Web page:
Regardless of environmental/contextual factors motherhood is not easy if you are fully invested in it. A little human is dependent on you. A little human will learn from you. A little human emulates and tests you. Its human nature at its core.

I myself have lamented the fact that I travel a large amount for work and that I work weekends; often feeling tired, harried and worried. Yesterday’s morning tasks were not unlike many other mornings. There are times when I do all that before 8am, drop my son off at school and head to the airport where upon landing I’m immediately embedded in an 8-hour long meeting followed by a business dinner. There are days that never seem to end. However, I always make it a point to check in on my son and tell him I love him and miss him. Occasionally, I offer the bribe of a gift from wherever I find myself that week.

How do I keep from singing the motherhood blues of a working mom? I remember his love. I remember my career trajectory and I realize I have it all because having it “all” is subjective. Of course, I also have a blog that I can use for an occasional put-upon rant and I run on the treadmill to work out my tiredness, anger and anxieties. I also keep photos of my boy everywhere and I make photo collages of him that make me laugh and giggle in long meetings and on my flights.

At the end of the day it’s all good.

And, Gwyneth -hope you weather this storm and come out a with a little more tact.

Inspired by Goop and the Daily Prompt of Singing the Blues

 

Other thoughts on the blues

Ten tips for beating the blues

Nola Roots, Texas Heart

The Wandering Poet

Views Splash

My Atheist Blog

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9 replies »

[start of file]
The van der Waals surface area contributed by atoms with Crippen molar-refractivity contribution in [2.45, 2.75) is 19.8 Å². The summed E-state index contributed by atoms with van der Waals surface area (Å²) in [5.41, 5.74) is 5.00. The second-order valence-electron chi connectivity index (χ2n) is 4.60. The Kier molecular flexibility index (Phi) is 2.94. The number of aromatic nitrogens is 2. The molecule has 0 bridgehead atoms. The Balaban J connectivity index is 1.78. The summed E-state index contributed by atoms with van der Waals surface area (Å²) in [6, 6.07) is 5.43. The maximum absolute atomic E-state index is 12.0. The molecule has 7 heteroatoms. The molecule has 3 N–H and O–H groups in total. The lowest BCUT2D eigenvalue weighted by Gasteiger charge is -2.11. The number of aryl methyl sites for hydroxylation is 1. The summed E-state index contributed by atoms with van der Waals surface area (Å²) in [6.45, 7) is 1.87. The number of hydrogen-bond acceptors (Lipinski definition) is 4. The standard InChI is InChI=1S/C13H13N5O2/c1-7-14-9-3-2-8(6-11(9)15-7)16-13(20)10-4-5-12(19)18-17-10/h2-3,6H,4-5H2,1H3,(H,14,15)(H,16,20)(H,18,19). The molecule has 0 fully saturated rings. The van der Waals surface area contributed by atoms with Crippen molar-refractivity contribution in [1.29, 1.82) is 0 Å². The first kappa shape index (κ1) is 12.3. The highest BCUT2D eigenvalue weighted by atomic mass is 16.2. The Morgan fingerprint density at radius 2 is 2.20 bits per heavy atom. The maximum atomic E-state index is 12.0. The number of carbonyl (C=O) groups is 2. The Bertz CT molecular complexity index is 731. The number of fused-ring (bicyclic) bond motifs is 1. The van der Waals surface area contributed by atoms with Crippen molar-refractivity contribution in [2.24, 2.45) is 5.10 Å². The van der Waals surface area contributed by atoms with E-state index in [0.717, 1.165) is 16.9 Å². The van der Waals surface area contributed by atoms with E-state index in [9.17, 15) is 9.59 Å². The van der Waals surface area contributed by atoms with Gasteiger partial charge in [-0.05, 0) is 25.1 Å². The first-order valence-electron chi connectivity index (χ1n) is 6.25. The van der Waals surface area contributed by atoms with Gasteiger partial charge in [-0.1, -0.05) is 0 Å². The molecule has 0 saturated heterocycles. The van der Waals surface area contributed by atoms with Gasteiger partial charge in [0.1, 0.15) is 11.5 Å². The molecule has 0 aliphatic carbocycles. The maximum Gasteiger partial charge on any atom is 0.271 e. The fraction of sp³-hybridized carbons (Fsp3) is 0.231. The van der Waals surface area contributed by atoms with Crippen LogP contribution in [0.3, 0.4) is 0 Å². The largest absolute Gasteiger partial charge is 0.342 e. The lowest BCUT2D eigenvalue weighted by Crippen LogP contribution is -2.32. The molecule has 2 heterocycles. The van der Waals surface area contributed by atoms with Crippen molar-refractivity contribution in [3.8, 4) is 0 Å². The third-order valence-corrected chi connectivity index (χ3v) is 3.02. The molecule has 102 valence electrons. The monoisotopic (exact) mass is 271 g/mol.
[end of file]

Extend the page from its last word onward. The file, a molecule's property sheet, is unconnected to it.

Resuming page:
1. This is a wonderful post and I wholeheartedly agree with your points. I’ve been a working mom and a stay-at-home. I’m a busy-body by nature, so even when I stayed at home my days were full, but definitely less stressful than when work was in the mix, too. It’s just a balancing act of doing the best you can in your individual situation. 🙂

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  2. I very much despise arguments for, or against various types of motherhood, and particularly comparisons. When I was younger, I cared. Now I just DGAF. Motherhood is hard if you’re doing it well, and that’s what matters, doing it well.
    During the school year, I take on work, but not equivalent of 9-5, or what you work, or even how an actress works. For the most part, I have seven hours of “me time.” Me time typically involves writing, working for clients, cooking, baking, food prep, laundry, errands, housework, yard work, exercise, and with any luck, a nap or two a week! YAY FOR NAPS!
    In the summer, I am home with my kids 24/7, I enjoy the hell out of it. We do all the other stuff together, or at least it feels like together. No naps, tho, because sleeping in, and by the end of July, I’m really ready for some “me time.”
    I frickin love my life.
    I have worked 8-6 while raising four children and it was the suck. Working mothers would kill to have a nap, or an entire day to work on a hobby. I would love to have my own car, but complaining about what I don’t have would contradict what I do have, which is time.
    Most mothers don’t have a bloody choice, now do they?
    I am disgusted by employees and employers who think having a child must be a “get out of work free card.” I’ve never worked anywhere that it’s been like that, and I am really angry on behalf of all the mothers who can’t get promoted, or worse, are written up when their kids are sick. It infuriates me.
    People kinda suck.

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  3. Resilience! I recall in one of your previous posts you raised the issue of resilience. It struck a chord with me because I had not long before completed reading a book entitled : resilience ( Andrew Zolli & Ann Marie Healy). By reading this book it does beg the question ” How does one measure pain”, pain to one is daily chores to another and so it stands to reason that love, grief and pleasure are all objective.
    I happen to be a resilient person, much like yourself and at times I become less aware that others are struggling where I am oblivious to a situation. My preference is to have this high level of resilience but I think that perhaps the cards fell that way through genetics more than coaching. I happen to think that if we could somehow determine genuine pain many doors would open and we may become a more tolerant society. For now however I am with you and as the ship goes down I will still be there polishing the brass.B